Wednesday, September 29, 2010

Two Flavors of James Ellroy

Take a look at these two pictures:

On the right is the illustration of James Ellroy from the New York Times review of his latest memoir, The Hilliker Curse. On the left is the picture I took of him for The Rap Sheet when I covered his talk at The Los Angeles Times Festival of Books.

I've Photoshopped my picture a bit to make it look like a watercolor, but even without the manipulations, I don't think there's much doubt that the artist used it as a model for his efforts. Look at the ears in particular.

It's not surprising, really, since the photo adorns Ellroy's Wikipedia entry, but it was an odd deja vu feeling to see it in the paper.

Sunday, September 19, 2010

Read All About It ... For Free!

Check out this collection of the openings of all five of my August Riordan books, which you can view on Scribd for FREE!


My essay about planning and throwing a toga party is up on SFGate, the San Francisco Chronicle website.

Here's a taste just to get you started:
Getting a degree part time is like getting a root canal part time. Completing classes and homework while juggling a career and personal life, particularly a screwed up personal life, can be torment. And so, in the late 80s, after painfully chipping away at MS degree requirements for five years, when I finally donned the graduation gown with special orange regalia to represent the Stanford School of Computer Science (yes, it takes a real computer geek to pick orange), I was ready for a party. A big one.
Read the rest here.

Graduate Program in Mystery Blogs

The web site Best Online Colleges has been going to school on mystery blogs, and has chosen Riordan's Desk (this here blog) as one of its 50 best blogs for mystery readers. Check it out.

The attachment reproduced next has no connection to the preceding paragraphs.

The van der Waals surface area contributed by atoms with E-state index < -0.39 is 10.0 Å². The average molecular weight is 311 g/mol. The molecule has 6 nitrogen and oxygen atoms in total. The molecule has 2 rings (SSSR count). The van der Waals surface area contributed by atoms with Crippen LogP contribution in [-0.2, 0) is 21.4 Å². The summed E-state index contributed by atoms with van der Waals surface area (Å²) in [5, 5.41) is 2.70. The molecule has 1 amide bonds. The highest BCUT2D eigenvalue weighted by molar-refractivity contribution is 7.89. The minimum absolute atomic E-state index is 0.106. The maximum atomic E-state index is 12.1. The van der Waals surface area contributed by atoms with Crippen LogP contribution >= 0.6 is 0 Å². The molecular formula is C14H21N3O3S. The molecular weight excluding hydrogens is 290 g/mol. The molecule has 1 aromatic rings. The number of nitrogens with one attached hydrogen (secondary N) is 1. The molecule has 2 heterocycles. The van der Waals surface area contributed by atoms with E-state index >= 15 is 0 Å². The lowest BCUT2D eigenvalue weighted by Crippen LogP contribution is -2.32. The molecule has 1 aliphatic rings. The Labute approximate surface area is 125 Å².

Tuesday, September 14, 2010

Zanzibar Editions

Check out the 2011 catalog of French publisher Zanzibar Editions, featuring Joseph Wambaugh's famous 1973 effort, The Onion Field.

And what's that in the first slot of the second row, Le Plus Vieux jeu du Monde? I believe that roughly translates as "The Oldest Game in the World," which is apparently is the preferred French translation for the title of my first novel, The Immortal Game.

Find it in Paris bookstores in one year!

Tuesday, September 07, 2010

Chinatown Banquet

I had to chuckle when I read the Labor Day edition of Jeff Kingston's "Bullet Points" feature on The Rap Sheet.

He relays the report that the annual Private Eye Writers of America banquet will be held this year at the Empress of China in Chinatown on 838 Grant Avenue in San Francisco.

The restaurant, and indeed the whole building at that address, serves as the model for the headquarters of Leonora Lee, a character from my private eye novel Runoff. Ms. Lee is referred to as the "Dragon Lady of Chinatown" in the book because of her abrasive personality and the enormous power she wields in the community. My private eye protagonist, August Riordan, makes her acquaintance after chasing a thief on a backhoe through Chinatown in the middle of the night, causing the thief and his backhoe to crash through the front window of the art gallery on the first floor of 838 Grant.

You can read a review of the book from Rap Sheet contributor Steven Miller here, check out the first chapter of the book here, and follow the route of Riordan's chase on this special Google Map (zoom into Chinatown to see the chase route; click on the blue markers to see photos of locations from the book):

View Runoff by Mark Coggins in a larger map

As I suggested, Leonora Lee is a pretty feisty character. I hope the other PI writers will be mindful of that during the banquet!

A Complicated Holmes ...

"Chess Notes," the chess column of the Boston Globe, provided a small write-up on Masters of Technique, the chess fiction anthology recently published by Mongoose Press.

My contribution to the anthology gets a passing mention:
Mark Coggins’s “The Adventure of the Black Bishop’’ is the inevitable Sherlock Holmes story, in the Holmes mode, but somewhat more complicated. We find that Holmes likes the English defense. In the original stories, Holmes thought that chess players were devious individuals.
I can only concur that the story is indeed "somewhat more complicated," but have to point out that my Holmes pretty much shares the opinion of the original Holmes regarding chess players--at least as far as the ones in the story go!

Read the whole article here.